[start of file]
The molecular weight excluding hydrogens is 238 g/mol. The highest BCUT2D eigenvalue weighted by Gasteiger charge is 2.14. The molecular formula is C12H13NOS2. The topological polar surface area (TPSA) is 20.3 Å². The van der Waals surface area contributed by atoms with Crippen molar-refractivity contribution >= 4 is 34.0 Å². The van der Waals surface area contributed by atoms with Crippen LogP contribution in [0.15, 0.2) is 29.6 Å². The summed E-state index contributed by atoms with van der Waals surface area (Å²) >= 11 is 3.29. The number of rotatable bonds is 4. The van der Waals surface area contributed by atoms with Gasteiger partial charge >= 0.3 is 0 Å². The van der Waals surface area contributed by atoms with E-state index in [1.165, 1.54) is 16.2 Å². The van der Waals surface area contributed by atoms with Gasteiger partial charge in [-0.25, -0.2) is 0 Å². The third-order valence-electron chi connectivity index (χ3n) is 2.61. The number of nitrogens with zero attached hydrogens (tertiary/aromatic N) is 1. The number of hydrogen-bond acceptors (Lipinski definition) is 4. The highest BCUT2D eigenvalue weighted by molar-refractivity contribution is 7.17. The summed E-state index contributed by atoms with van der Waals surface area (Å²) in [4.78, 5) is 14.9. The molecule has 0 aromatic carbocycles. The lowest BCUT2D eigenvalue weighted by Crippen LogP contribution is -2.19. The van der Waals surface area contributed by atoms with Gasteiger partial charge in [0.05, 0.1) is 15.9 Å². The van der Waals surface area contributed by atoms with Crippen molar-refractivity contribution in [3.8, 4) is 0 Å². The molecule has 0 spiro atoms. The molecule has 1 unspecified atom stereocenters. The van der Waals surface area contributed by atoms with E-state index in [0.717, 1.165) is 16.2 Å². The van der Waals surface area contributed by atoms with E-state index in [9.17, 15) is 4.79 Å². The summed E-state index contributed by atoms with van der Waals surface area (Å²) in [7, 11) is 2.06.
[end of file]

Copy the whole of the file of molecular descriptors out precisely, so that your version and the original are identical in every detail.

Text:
The molecular weight excluding hydrogens is 238 g/mol. The highest BCUT2D eigenvalue weighted by Gasteiger charge is 2.14. The molecular formula is C12H13NOS2. The topological polar surface area (TPSA) is 20.3 Å². The van der Waals surface area contributed by atoms with Crippen molar-refractivity contribution >= 4 is 34.0 Å². The van der Waals surface area contributed by atoms with Crippen LogP contribution in [0.15, 0.2) is 29.6 Å². The summed E-state index contributed by atoms with van der Waals surface area (Å²) >= 11 is 3.29. The number of rotatable bonds is 4. The van der Waals surface area contributed by atoms with Gasteiger partial charge >= 0.3 is 0 Å². The van der Waals surface area contributed by atoms with E-state index in [1.165, 1.54) is 16.2 Å². The van der Waals surface area contributed by atoms with Gasteiger partial charge in [-0.25, -0.2) is 0 Å². The third-order valence-electron chi connectivity index (χ3n) is 2.61. The number of nitrogens with zero attached hydrogens (tertiary/aromatic N) is 1. The number of hydrogen-bond acceptors (Lipinski definition) is 4. The highest BCUT2D eigenvalue weighted by molar-refractivity contribution is 7.17. The summed E-state index contributed by atoms with van der Waals surface area (Å²) in [4.78, 5) is 14.9. The molecule has 0 aromatic carbocycles. The lowest BCUT2D eigenvalue weighted by Crippen LogP contribution is -2.19. The van der Waals surface area contributed by atoms with Gasteiger partial charge in [0.05, 0.1) is 15.9 Å². The van der Waals surface area contributed by atoms with Crippen molar-refractivity contribution in [3.8, 4) is 0 Å². The molecule has 0 spiro atoms. The molecule has 1 unspecified atom stereocenters. The van der Waals surface area contributed by atoms with E-state index in [0.717, 1.165) is 16.2 Å². The van der Waals surface area contributed by atoms with E-state index in [9.17, 15) is 4.79 Å². The summed E-state index contributed by atoms with van der Waals surface area (Å²) in [7, 11) is 2.06.